With or without him? Experimental evidence on cash grants and gender-sensitive trainings in Tunisia

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Should male partners be included in programs designed to empower women and encourage their involvement in more income-generating activities? There is mixed evidence on how household dynamics influence programs aimed at increasing female agency. Traditional thinking assumes that a household has only one set of preferences and that information flows freely, so including the male partner should not impact outcomes.

More recent research, however, has found that male partners often have different preferences and intentionally hide income, savings, or behavior from their female partners in order to control more resources. If this is true, excluding husbands might increase a woman’s privacy and agency, especially in contexts where women face a high risk of expropriation and strong gender norms that limit the roles they can play. Alternatively, male involvement may minimize resentment or backlash in response to women’s empowerment and, ultimately, maximize the positive impact of these programs.

Bottomline: Overall, cash transfers plus training improved household standards of living but improved women’s labor participation and business ownership only when male partners were excluded.

Methods and Results

The research centered around a randomized control trial (RCT) targeted at women in Jendouba, Tunisia. 1,000 women received an unrestricted cash grant of four times their median monthly income. Before receiving the grants, women had to participate in a one-day, gender-sensitive financial training designed to encourage women to invest their money productively in physical capital (e.g., starting a business) or human capital (e.g., vocational training of their choice). The training covered three main modules: i) financial planning and budgeting, ii) savings, and (iii) debt management. Each module included a series of videos, exercises, and guided discussions, all specifically designed to increase women’s agency. Half the participants were encouraged to bring their male partners to the training, and half were told to attend alone.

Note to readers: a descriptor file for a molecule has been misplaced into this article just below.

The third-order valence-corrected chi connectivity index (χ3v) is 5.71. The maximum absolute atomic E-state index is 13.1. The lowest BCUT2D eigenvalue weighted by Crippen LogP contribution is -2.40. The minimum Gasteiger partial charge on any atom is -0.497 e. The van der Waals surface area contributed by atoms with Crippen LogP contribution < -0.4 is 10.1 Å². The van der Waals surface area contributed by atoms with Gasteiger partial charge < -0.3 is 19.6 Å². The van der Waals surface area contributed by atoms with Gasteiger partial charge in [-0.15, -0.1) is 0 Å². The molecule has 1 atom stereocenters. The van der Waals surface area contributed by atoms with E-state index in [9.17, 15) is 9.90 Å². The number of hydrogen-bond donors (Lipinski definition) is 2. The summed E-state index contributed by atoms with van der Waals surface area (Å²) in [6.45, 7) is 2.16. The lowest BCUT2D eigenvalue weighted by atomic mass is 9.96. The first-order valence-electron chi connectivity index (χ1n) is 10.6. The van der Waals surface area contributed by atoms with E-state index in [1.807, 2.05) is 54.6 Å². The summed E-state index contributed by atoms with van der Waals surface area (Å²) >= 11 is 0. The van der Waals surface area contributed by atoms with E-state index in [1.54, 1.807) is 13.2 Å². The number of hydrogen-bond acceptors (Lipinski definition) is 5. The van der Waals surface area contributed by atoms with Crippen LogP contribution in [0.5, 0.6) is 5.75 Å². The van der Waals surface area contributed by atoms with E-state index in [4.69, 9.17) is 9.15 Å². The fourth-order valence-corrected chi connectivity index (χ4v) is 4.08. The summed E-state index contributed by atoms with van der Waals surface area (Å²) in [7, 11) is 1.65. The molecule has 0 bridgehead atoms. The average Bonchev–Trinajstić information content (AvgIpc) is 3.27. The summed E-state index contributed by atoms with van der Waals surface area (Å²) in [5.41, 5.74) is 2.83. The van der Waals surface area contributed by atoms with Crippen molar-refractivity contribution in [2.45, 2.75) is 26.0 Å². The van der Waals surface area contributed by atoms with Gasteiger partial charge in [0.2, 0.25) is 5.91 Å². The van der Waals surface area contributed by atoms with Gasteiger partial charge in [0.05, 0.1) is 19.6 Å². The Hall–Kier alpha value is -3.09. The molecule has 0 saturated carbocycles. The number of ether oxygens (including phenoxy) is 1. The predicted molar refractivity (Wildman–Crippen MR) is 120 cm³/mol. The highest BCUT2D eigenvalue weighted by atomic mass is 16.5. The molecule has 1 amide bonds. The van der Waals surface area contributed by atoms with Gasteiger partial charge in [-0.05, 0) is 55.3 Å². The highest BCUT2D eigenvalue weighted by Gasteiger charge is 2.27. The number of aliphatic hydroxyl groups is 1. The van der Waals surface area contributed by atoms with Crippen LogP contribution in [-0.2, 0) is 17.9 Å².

After two years, in terms of labor market outcomes, the program had positive impacts on women’s likelihood of having an IGA (+3.3 p.p.) and on their income (+60%), but only for women who had to attend alone. The involvement of partners in the training appears to have backfired: compared to women who had to attend the training alone, women who could invite their male partner were significantly less likely to own a business, earned lower incomes, and worked fewer hours.

More generally, both groups saw improvements in overall household living standards (measured by an increase in food consumption and ownership of assets such as motorcycles, televisions, and generators), and women in both groups reported higher satisfaction with their lives, better mental health, and better access to finance. Interestingly, there was no effect on women’s agency in either group, meaning that improvements in employment status and financial gains are not enough to increase feelings of empowerment. 

Implications for Policy Makers

Overall, this research provides additional evidence that large cash grants can have positive effects and be highly cost-effective (with benefits exceeding program costs after 1.2 years). Unfortunately, it also highlights the difficulty of stimulating women’s agency in traditional societies and the need to carefully account for intra-household dynamics when aiming to improve women’s involvement in income-generating activities.



Jules Gazeaud (The American University; Université Clermont Auvergne), Nausheen Khan (World Bank), Eric Mvukiyehe (Duke University), Olivier Sterck (University of Oxford; University of Antwerp)

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Human Development, Education, Health, Economic Development, Impact Evaluation, MENA